New resource to help councils on a tight budget invest in culture

Arts Council England and the LGA have developed their first ever online resource to help councils develop innovative ways to invest in culture, even where financial resources are under pressure.

Sector-led improvement

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Arts Council England and the Local Government Association have developed their first ever online resource to help councils develop innovative ways to invest in culture, even where financial resources are under pressure.

The Culture Hub: good practice in cultural services highlights interesting and innovative case studies from councils across the country who have found creative ways to invest in arts and culture. It’s a great resource for councils which want to use culture to drive tourism and regeneration, or create stronger communities, as they can see how others have addressed similar challenges. Examples include:

The team at Culture Liverpool employed a commercial and marketing team to build connections across the city and generate income and generated over £6 million in cash and in-kind support over four years. They were able to support events like Liverpool International Music Festival and the Mersey River Festival.

In Peterborough, the city’s library service adjusted its model through a pioneering use of technology and increased public access to the service by 50 per cent, while in North Kesteven, the community came together to support the design and refurbishment of two leisure centres that led to a 162% increase in participation.

The Culture Hub will be continually updated, to provide on-going support to those planning cultural services within councils and to build a database of experience and learning that helps improve practice across the board.

Councils are still the biggest funder of arts and culture in England. Over decades they have invested in culture to drive a better quality of life for their residents. But councils across the country are facing difficult decisions - and this is increasing the pressure on vital budgets for arts and culture.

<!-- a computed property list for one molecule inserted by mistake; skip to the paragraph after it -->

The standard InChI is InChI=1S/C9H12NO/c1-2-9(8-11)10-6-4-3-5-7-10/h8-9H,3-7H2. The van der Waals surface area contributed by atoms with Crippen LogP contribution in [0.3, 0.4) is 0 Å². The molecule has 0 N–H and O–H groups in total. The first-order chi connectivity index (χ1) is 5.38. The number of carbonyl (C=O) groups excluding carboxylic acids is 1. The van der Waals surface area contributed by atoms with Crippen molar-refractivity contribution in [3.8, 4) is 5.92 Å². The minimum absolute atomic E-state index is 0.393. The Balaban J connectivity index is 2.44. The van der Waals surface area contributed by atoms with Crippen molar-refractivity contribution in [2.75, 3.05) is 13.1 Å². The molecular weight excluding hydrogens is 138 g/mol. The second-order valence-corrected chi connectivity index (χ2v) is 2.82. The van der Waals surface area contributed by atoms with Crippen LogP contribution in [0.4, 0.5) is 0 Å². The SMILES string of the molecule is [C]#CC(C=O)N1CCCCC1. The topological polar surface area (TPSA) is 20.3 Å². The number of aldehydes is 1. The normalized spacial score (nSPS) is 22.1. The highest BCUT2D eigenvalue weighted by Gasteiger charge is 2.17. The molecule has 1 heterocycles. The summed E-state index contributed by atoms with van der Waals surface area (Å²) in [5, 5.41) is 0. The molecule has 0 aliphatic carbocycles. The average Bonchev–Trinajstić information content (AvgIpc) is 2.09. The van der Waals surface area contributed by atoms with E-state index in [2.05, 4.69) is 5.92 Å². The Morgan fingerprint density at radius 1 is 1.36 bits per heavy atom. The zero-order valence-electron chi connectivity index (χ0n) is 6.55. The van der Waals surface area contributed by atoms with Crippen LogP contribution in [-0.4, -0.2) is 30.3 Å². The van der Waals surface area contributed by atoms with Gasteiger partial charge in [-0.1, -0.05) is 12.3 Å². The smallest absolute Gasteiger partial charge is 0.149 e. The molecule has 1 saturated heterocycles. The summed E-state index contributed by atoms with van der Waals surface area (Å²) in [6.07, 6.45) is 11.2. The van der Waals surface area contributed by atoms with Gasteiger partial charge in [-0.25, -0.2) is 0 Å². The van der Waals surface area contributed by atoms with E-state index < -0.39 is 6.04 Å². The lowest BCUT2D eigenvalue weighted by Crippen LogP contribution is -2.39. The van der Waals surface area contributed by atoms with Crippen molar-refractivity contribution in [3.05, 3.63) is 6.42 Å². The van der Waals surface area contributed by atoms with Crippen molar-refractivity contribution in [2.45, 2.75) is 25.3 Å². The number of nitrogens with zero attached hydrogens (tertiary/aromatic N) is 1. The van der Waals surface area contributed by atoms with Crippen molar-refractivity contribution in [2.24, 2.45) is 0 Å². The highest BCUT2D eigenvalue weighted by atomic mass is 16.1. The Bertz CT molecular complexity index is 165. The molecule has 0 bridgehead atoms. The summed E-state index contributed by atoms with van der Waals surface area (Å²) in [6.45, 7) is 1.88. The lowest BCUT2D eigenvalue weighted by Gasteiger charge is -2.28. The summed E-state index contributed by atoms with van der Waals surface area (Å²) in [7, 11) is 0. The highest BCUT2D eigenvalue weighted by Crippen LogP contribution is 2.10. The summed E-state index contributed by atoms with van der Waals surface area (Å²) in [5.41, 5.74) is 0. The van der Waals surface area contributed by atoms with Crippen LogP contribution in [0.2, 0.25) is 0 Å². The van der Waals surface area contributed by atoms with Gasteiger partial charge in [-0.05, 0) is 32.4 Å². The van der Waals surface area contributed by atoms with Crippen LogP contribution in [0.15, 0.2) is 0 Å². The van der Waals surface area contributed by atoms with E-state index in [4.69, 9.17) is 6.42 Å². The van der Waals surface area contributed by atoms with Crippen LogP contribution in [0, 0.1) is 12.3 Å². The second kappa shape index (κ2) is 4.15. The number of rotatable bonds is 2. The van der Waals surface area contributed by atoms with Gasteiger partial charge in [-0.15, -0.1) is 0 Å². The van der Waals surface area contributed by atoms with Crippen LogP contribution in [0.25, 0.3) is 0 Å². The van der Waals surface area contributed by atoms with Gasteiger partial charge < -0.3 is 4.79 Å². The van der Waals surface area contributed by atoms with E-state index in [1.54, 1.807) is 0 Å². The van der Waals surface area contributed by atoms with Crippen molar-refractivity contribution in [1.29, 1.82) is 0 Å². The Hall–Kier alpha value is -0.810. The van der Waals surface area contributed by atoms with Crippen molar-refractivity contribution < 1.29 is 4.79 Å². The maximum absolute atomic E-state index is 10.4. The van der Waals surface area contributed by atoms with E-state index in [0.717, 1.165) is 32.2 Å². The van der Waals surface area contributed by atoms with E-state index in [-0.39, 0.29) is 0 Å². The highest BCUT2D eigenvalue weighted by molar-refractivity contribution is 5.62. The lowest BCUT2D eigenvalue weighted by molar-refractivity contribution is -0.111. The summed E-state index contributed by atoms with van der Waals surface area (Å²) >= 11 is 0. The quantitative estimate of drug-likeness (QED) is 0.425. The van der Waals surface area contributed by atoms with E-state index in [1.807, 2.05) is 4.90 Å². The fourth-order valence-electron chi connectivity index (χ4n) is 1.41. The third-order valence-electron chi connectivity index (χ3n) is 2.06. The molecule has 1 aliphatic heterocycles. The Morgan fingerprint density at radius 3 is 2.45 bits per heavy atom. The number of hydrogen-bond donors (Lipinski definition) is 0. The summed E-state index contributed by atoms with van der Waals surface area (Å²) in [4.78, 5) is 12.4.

Darren Henley, Chief Executive of Arts Council England, said: “Where councils choose to continue to invest in arts and culture, they can achieve great things. Many local authorities face tough decisions right now, when public finances are tight. But at the Arts Council, we’re clear in backing the ambition of those councils who invest in culture, or which find innovative new models for developing the future of arts and culture in their villages, towns and cities. The new Culture Hub and our work with the LGA is just one way, as the nation’s cultural development agency, we’re helping England’s artists, arts organisations, museums and libraries to continue to thrive.”

Cllr Ian Stephens, Chair of the LGA Culture, Tourism and Sport Board, said: “Councils have continued to face budget reductions and this has placed increasing pressures on continuing to deliver effective services, but councils continue to take a lead in developing innovative ways to provide excellent cultural services.

“The case studies show how cultural activity contributes to every single one of councils’ priority corporate objectives, such as improving health and wellbeing and economic regeneration. They demonstrate how hard councils are working with their partners to come up with different ways to deliver their cultural services, whether through direct work, commissioning services or Trust models.

“I congratulate my colleagues on their inspirational work and am eager to see what they have planned next.”

Join the conversation: Use the hashtag #culturematters, and our Twitter cards.

Notes to editors
The Culture Hub is comprised of case studies exploring four main themes: Value of culture, Different delivery models, Achieving efficiencies and Inspiring leadership.

A 2016 report produced by the Arts Council in conjunction with the New Local Government Network found local authority investment in arts/culture had declined by £236 million, 17% since 2010. 

Arts Council England champions, develops and invests in artistic and cultural experiences that enrich people’s lives. We support a range of activities across the arts, museums and libraries – from theatre to digital art, reading to dance, music to literature, and crafts to collections. Great art and culture inspires us, brings us together and teaches us about ourselves and the world around us. In short, it makes life better. Between 2015 and 2018, we plan to invest £1.1 billion of public money from government and an estimated £700 million from the National Lottery to help create these experiences for as many people as possible across the country.